This section will cover fundamental concepts for creating effective data visualization and will introduce tools and techniques for visualizing large, high-dimensional data using R. We will review fundamental concepts for visually displaying quantitative information, such as using series of small multiples, avoiding “chart-junk,” and maximizing the data-ink ratio. We will cover the grammar of graphics (geoms, aesthetics, stats, and faceting), and using the ggplot2 package to create plots layer-by-layer.

This lesson assumes a basic familiarity with R, data frames, and manipulating data with dplyr and %>%.

Review

Gapminder data

We’re going to work with a different dataset for this section. It’s a cleaned-up excerpt from the Gapminder data. Download the gapminder.csv data by clicking here or using the link above.

Let’s read in the data to an object called gm and take a look with View. Remember, we need to load both the dplyr and readr packages for efficiently reading in and displaying this data.

# Load packages
library(readr)
library(dplyr)

# You could read the data directly from the web:
# gm <- read_csv("http://bioconnector.org/workshops/data/gapminder.csv")

# Or better to download the data locally and read the file
gm <- read_csv(file="data/gapminder.csv")

# Show the first few lines of the data
gm
## # A tibble: 1,704 × 6
##        country continent  year lifeExp      pop gdpPercap
##          <chr>     <chr> <int>   <dbl>    <int>     <dbl>
## 1  Afghanistan      Asia  1952    28.8  8425333       779
## 2  Afghanistan      Asia  1957    30.3  9240934       821
## 3  Afghanistan      Asia  1962    32.0 10267083       853
## 4  Afghanistan      Asia  1967    34.0 11537966       836
## 5  Afghanistan      Asia  1972    36.1 13079460       740
## 6  Afghanistan      Asia  1977    38.4 14880372       786
## 7  Afghanistan      Asia  1982    39.9 12881816       978
## 8  Afghanistan      Asia  1987    40.8 13867957       852
## 9  Afghanistan      Asia  1992    41.7 16317921       649
## 10 Afghanistan      Asia  1997    41.8 22227415       635
## # ... with 1,694 more rows
# Optionally bring up data in a viewer window.
# View(gm)

This particular excerpt has 1704 observations on six variables:

  • country a categorical variable 142 levels
  • continent, a categorical variable with 5 levels
  • year: going from 1952 to 2007 in increments of 5 years
  • pop: population
  • gdpPercap: GDP per capita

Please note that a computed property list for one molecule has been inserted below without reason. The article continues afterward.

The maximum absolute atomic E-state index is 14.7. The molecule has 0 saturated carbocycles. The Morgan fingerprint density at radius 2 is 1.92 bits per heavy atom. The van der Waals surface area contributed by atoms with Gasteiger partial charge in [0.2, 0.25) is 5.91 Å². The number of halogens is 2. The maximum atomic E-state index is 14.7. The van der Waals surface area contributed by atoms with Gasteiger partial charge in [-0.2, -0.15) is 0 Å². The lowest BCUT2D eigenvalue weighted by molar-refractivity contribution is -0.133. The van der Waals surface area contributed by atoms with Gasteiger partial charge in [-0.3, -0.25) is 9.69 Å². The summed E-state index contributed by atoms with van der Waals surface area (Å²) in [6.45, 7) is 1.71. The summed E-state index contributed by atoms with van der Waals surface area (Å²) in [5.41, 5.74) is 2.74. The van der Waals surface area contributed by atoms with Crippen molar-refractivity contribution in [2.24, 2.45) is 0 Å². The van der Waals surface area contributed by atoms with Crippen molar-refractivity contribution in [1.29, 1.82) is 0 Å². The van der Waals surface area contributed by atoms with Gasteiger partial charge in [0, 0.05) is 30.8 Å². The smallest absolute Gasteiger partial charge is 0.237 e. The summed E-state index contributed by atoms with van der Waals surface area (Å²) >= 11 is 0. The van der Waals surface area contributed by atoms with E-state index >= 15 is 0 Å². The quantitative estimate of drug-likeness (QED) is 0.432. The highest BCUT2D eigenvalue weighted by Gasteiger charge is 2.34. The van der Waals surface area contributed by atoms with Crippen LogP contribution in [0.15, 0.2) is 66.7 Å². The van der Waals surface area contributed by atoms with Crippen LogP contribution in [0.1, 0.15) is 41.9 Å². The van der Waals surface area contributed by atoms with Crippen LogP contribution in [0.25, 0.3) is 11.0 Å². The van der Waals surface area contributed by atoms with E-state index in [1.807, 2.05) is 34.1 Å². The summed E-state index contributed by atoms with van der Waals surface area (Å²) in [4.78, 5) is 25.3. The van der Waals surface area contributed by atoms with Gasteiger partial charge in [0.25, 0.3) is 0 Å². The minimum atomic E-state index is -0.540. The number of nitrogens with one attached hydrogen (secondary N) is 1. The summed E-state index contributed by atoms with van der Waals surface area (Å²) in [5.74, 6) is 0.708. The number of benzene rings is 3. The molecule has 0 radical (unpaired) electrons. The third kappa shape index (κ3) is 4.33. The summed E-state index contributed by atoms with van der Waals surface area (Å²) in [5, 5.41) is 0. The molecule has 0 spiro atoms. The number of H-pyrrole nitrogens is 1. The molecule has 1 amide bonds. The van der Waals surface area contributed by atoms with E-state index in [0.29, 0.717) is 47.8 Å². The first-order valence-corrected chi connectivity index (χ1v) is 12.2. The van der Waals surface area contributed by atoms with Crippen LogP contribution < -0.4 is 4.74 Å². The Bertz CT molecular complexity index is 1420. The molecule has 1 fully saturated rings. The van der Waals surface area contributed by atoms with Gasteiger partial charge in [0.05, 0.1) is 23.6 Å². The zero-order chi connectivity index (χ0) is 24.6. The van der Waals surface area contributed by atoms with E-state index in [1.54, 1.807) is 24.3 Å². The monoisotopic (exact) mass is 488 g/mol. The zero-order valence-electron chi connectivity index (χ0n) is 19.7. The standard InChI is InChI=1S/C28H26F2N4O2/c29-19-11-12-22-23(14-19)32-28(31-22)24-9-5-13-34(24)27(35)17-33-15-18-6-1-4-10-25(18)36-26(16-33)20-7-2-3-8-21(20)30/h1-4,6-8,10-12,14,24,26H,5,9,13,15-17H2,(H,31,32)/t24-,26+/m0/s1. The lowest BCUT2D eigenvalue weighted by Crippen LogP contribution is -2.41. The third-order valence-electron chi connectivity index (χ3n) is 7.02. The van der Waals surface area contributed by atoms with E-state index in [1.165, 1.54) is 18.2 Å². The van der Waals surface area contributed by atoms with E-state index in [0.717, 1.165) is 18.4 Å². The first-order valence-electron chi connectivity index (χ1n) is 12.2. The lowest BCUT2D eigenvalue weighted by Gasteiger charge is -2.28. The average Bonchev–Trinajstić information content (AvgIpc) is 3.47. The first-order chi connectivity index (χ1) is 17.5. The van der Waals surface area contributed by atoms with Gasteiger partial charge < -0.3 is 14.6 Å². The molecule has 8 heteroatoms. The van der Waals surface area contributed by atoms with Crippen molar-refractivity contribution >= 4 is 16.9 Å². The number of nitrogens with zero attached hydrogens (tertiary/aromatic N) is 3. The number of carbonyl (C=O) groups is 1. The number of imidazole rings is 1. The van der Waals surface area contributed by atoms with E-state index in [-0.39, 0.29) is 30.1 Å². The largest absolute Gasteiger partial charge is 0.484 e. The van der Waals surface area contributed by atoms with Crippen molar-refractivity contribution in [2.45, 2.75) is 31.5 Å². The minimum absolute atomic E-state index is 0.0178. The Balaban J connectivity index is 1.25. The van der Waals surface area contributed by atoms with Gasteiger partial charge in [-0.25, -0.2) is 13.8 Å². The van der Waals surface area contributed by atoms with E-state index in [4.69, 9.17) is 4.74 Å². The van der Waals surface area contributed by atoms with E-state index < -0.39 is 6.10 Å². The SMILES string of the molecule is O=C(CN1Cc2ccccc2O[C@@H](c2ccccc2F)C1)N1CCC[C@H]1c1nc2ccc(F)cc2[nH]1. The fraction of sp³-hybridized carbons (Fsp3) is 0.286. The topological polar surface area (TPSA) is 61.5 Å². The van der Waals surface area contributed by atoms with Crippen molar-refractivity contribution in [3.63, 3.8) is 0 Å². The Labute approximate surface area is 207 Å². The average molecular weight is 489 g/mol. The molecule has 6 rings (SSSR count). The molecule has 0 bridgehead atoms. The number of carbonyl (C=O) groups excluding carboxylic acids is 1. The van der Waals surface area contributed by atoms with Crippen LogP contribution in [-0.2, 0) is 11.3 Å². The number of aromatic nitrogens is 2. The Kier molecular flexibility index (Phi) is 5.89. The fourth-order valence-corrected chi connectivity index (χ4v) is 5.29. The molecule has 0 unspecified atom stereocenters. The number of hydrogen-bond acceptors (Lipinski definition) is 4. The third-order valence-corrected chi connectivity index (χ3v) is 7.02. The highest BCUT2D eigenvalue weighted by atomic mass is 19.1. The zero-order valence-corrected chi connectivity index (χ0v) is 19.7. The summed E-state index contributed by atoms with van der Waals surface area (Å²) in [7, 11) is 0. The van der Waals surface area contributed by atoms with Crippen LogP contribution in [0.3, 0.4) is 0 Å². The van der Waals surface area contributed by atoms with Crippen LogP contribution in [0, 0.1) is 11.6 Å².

• lifeExp: life expectancy

dplyr review

The dplyr package gives you a handful of useful verbs for managing data. On their own they don’t do anything that base R can’t do. Here are some of the single-table verbs we’ll be working with in this lesson (single-table meaning that they only work on a single table – contrast that to two-table verbs used for joining data together). They all take a data.frame or tbl_df as their input for the first argument, and they all return a data.frame or tbl_df as output.

  1. filter(): filters rows of the data where some condition is true
  2. select(): selects out particular columns of interest
  3. mutate(): adds new columns or changes values of existing columns
  4. arrange(): arranges a data frame by the value of a column
  5. summarize(): summarizes multiple values to a single value, most useful when combined with…
  6. group_by(): groups a data frame by one or more variable. Most data operations are useful done on groups defined by variables in the the dataset. The group_by function takes an existing data frame and converts it into a grouped data frame where summarize() operations are performed by group.

Additionally, the %>% operator allows you to “chain” operations together. Rather than nesting functions inside out, the %>% operator allows you to write operations left-to-right, top-to-bottom. Let’s say we wanted to get the average life expectancy and GDP (not GDP per capita) for Asian countries for each year.

The %>% would allow us to do this:

gm %>%
  mutate(gdp=gdpPercap*pop) %>%
  filter(continent=="Asia") %>%
  group_by(year) %>%
  summarize(mean(lifeExp), mean(gdp))
## # A tibble: 12 × 3
##     year `mean(lifeExp)` `mean(gdp)`
##    <int>           <dbl>       <dbl>
## 1   1952            46.3    3.41e+10
## 2   1957            49.3    4.73e+10
## 3   1962            51.6    6.01e+10